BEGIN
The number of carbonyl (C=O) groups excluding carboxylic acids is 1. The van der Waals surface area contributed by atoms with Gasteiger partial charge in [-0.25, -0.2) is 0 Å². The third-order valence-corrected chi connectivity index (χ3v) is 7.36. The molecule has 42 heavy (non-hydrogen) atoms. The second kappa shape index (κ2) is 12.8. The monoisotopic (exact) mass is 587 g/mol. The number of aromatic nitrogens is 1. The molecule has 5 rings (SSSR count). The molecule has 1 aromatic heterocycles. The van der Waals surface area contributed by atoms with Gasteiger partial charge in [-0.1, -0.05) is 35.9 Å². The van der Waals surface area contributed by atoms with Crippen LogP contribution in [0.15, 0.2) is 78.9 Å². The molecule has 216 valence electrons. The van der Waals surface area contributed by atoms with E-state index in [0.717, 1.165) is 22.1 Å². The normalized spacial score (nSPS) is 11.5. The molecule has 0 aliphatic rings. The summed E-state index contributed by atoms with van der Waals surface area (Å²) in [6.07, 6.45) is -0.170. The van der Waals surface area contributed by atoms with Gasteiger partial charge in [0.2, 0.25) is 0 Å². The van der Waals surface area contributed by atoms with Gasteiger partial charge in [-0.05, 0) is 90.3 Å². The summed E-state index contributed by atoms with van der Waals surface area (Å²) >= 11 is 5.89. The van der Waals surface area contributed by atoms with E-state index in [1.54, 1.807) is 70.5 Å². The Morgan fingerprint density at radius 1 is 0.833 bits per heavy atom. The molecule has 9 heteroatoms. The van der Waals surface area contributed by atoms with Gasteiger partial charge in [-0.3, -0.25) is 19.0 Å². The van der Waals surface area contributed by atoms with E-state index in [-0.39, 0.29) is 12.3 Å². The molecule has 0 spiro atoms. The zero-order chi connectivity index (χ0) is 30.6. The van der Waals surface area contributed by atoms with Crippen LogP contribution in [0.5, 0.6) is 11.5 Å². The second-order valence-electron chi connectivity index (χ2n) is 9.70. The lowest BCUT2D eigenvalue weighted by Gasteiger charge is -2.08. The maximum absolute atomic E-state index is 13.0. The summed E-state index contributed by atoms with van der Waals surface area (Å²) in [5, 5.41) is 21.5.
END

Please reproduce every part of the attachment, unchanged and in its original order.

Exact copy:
The number of carbonyl (C=O) groups excluding carboxylic acids is 1. The van der Waals surface area contributed by atoms with Gasteiger partial charge in [-0.25, -0.2) is 0 Å². The third-order valence-corrected chi connectivity index (χ3v) is 7.36. The molecule has 42 heavy (non-hydrogen) atoms. The second kappa shape index (κ2) is 12.8. The monoisotopic (exact) mass is 587 g/mol. The number of aromatic nitrogens is 1. The molecule has 5 rings (SSSR count). The molecule has 1 aromatic heterocycles. The van der Waals surface area contributed by atoms with Gasteiger partial charge in [-0.1, -0.05) is 35.9 Å². The van der Waals surface area contributed by atoms with Crippen LogP contribution in [0.15, 0.2) is 78.9 Å². The molecule has 216 valence electrons. The van der Waals surface area contributed by atoms with E-state index in [0.717, 1.165) is 22.1 Å². The normalized spacial score (nSPS) is 11.5. The molecule has 0 aliphatic rings. The summed E-state index contributed by atoms with van der Waals surface area (Å²) in [6.07, 6.45) is -0.170. The van der Waals surface area contributed by atoms with Gasteiger partial charge in [0.2, 0.25) is 0 Å². The van der Waals surface area contributed by atoms with Gasteiger partial charge in [-0.05, 0) is 90.3 Å². The summed E-state index contributed by atoms with van der Waals surface area (Å²) >= 11 is 5.89. The van der Waals surface area contributed by atoms with E-state index in [1.54, 1.807) is 70.5 Å². The Morgan fingerprint density at radius 1 is 0.833 bits per heavy atom. The molecule has 9 heteroatoms. The van der Waals surface area contributed by atoms with Gasteiger partial charge in [-0.3, -0.25) is 19.0 Å². The van der Waals surface area contributed by atoms with E-state index in [-0.39, 0.29) is 12.3 Å². The molecule has 0 spiro atoms. The zero-order chi connectivity index (χ0) is 30.6. The van der Waals surface area contributed by atoms with Crippen LogP contribution in [0.5, 0.6) is 11.5 Å². The second-order valence-electron chi connectivity index (χ2n) is 9.70. The lowest BCUT2D eigenvalue weighted by Gasteiger charge is -2.08. The maximum absolute atomic E-state index is 13.0. The summed E-state index contributed by atoms with van der Waals surface area (Å²) in [5, 5.41) is 21.5.